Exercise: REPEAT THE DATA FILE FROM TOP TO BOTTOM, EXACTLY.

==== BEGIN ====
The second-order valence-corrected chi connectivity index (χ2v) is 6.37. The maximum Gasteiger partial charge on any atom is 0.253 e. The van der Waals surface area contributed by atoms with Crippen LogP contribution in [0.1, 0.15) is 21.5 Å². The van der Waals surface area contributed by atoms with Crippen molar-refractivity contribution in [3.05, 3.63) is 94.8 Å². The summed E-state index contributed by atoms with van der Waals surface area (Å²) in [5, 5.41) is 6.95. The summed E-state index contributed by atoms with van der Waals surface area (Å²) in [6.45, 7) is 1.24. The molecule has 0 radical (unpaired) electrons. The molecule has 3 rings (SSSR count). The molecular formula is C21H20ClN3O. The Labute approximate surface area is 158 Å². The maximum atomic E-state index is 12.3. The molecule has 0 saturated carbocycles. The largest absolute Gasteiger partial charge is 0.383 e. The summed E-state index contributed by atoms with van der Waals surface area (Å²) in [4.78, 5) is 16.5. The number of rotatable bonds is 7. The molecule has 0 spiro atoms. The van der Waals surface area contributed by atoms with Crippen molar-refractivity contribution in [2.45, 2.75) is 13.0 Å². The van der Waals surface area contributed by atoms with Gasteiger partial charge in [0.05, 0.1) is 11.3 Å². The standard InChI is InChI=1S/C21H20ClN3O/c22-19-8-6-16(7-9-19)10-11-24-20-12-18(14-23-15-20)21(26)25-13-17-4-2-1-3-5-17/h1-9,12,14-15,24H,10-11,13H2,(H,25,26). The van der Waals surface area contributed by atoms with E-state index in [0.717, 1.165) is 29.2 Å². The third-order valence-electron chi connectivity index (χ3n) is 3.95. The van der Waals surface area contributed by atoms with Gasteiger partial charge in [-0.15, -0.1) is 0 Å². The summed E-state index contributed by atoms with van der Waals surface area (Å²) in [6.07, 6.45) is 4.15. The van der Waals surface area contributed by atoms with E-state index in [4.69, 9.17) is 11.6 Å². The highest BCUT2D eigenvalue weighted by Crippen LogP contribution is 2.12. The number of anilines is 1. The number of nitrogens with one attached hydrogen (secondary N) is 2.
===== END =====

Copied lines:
The second-order valence-corrected chi connectivity index (χ2v) is 6.37. The maximum Gasteiger partial charge on any atom is 0.253 e. The van der Waals surface area contributed by atoms with Crippen LogP contribution in [0.1, 0.15) is 21.5 Å². The van der Waals surface area contributed by atoms with Crippen molar-refractivity contribution in [3.05, 3.63) is 94.8 Å². The summed E-state index contributed by atoms with van der Waals surface area (Å²) in [5, 5.41) is 6.95. The summed E-state index contributed by atoms with van der Waals surface area (Å²) in [6.45, 7) is 1.24. The molecule has 0 radical (unpaired) electrons. The molecule has 3 rings (SSSR count). The molecular formula is C21H20ClN3O. The Labute approximate surface area is 158 Å². The maximum atomic E-state index is 12.3. The molecule has 0 saturated carbocycles. The largest absolute Gasteiger partial charge is 0.383 e. The summed E-state index contributed by atoms with van der Waals surface area (Å²) in [4.78, 5) is 16.5. The number of rotatable bonds is 7. The molecule has 0 spiro atoms. The van der Waals surface area contributed by atoms with Crippen molar-refractivity contribution in [2.45, 2.75) is 13.0 Å². The van der Waals surface area contributed by atoms with Gasteiger partial charge in [0.05, 0.1) is 11.3 Å². The standard InChI is InChI=1S/C21H20ClN3O/c22-19-8-6-16(7-9-19)10-11-24-20-12-18(14-23-15-20)21(26)25-13-17-4-2-1-3-5-17/h1-9,12,14-15,24H,10-11,13H2,(H,25,26). The van der Waals surface area contributed by atoms with E-state index in [0.717, 1.165) is 29.2 Å². The third-order valence-electron chi connectivity index (χ3n) is 3.95. The van der Waals surface area contributed by atoms with Gasteiger partial charge in [-0.15, -0.1) is 0 Å². The summed E-state index contributed by atoms with van der Waals surface area (Å²) in [6.07, 6.45) is 4.15. The van der Waals surface area contributed by atoms with E-state index in [4.69, 9.17) is 11.6 Å². The highest BCUT2D eigenvalue weighted by Crippen LogP contribution is 2.12. The number of anilines is 1. The number of nitrogens with one attached hydrogen (secondary N) is 2.